I get the question often, from friends, family and followers. Blogging isn’t as new as you may think; it’s been around since the late 1990’s and like most things internet, has been picking up speed ever since. Blog stands for “website log”, like a journal. The word can also be used as a verb, as in, "I’m blogging today".

Blog defined by Wikipedia means “a regularly updated website or web page, typically run by one person or a small group that is written in an informal, conversational style. As a verb, to add new material to or regularly update a blog.”


Blogs can exist on a website, in an online news source, or even on Facebook or Pinterest.

I like to think of it as much like a newspaper column. Columnists regularly wrote articles for a newspaper, picking different topics to talk about in different columns. Just as newspaper columnists tend to have a special area of interest or expertise. It’s no different with bloggers. It’s even true for the subsets of “widow bloggers”.


And just like columnists, we are paid for our time and efforts via ads in our “paper” or blog.  For many of us, for me, it’s a full time job of many hours work. That’s why I bristle at the rare, but thoughtless reader who accuses me and fellow bloggers (we all catch it, we chat) of “preying on widows”. Sorry, kids. Just like everybody else, just like you, just like pastors, we deserve a paycheck to pay our bills, for writing healing content. Even if we do it online, instead of in a newspaper.


One Fit Widow, ( ) by Michelle Steinke-Baumgard focuses on physical fitness and training as a way to cope with grief and struggle.  Carolyn Moor, of Modern Widows Clubs ( ), casts her attentions to her social clubs around the country for widows. Lynda Cheldelin Fell ( ) , a lovely lady I’m proud to call friend, publisher and collaborator, concentrates on the many grief books she has recently brought to market.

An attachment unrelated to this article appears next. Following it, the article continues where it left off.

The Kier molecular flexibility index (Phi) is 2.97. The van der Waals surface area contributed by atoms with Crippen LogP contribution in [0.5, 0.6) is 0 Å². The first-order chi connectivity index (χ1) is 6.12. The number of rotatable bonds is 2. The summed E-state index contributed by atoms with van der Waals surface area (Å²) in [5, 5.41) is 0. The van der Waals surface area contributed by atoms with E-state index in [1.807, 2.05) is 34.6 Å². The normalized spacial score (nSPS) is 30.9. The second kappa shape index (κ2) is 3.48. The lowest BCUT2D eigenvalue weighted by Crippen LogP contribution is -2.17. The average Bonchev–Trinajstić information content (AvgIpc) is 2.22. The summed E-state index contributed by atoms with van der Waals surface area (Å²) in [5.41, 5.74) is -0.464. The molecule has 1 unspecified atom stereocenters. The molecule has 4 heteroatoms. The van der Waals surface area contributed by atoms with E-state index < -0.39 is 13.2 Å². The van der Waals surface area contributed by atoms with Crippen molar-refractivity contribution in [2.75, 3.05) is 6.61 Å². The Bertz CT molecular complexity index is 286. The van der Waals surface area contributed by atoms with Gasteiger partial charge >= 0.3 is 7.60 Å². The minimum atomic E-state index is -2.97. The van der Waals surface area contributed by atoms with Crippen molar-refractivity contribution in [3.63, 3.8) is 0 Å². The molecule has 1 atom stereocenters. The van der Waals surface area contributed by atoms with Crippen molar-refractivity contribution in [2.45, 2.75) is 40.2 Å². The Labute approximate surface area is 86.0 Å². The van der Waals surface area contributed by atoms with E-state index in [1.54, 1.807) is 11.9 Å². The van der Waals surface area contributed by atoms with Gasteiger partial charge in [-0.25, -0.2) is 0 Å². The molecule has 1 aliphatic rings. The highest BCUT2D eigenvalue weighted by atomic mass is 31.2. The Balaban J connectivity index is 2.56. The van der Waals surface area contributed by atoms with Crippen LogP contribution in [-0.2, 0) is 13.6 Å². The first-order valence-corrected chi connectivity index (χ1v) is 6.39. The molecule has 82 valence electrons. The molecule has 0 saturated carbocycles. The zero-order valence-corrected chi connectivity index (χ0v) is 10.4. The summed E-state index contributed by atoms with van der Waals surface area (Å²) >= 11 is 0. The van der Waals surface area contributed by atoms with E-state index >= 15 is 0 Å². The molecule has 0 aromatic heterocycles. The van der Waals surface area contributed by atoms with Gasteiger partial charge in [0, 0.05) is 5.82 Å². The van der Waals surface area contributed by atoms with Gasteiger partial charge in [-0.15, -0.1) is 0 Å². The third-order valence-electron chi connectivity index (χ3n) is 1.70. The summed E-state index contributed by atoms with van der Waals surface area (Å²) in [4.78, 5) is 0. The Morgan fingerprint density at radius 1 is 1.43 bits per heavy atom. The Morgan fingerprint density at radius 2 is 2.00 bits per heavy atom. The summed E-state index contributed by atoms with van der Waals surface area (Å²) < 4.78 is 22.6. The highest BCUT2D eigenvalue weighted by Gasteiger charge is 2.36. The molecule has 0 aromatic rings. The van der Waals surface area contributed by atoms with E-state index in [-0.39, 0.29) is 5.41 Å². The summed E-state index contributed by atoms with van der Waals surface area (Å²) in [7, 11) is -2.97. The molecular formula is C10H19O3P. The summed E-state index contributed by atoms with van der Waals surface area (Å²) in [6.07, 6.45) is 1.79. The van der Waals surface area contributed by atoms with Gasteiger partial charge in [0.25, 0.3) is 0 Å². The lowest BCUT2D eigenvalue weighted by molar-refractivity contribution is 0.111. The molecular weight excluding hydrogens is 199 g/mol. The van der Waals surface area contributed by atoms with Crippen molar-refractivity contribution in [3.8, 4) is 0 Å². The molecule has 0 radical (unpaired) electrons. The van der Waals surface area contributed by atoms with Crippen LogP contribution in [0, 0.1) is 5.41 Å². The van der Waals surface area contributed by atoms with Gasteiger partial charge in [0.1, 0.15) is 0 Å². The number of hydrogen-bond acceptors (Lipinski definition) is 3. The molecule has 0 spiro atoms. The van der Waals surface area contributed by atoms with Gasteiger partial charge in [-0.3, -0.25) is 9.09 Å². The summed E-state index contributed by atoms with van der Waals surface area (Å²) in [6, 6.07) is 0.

I like to be kind of the voice of “the angry widow”, addressing the many ancillary hurts, indignities and injustices that befall recent (and not so recent) widows. We all discover, upon our loss that the loss is just the beginning of our problems. So many unexpected difficulties land on each of us that we never saw coming.  Am I angry all the time? Heck NO!  Who could live like that?



I do get angry, though, when I hear some of the stories from widows about the ridiculous bureaucracy problems, the cruelness of family members and the social shunning so many of us encounter. I certainly did.  I’m sure that all of us thought we would get some special consideration and tenderness in our time of grief. Sadly, that’s often not what happens. Sadly, most often, the offenders are offending because they know no better. Let’s say….they are pretty clueless. My recent books, with Lynda Cheldelin Fell, (Grief Diaries: Loss of a Spouse and Grief Diaries: How to Help the Newly Bereaved, available on this website in the store ( address in detail the missteps that well-meaning sympathizers make.



By talking about them, shedding light on them, I hope to educate, enlighten, and change our culture for the better, when it comes to how we treat our widows and widowers. It is Biblical, after all, that we be treated well. By talking about them, I hope to bring grief out of the closet. Grief is more taboo than sex….and isn’t that just ridiculous?



Wid Word Salad


Be The Light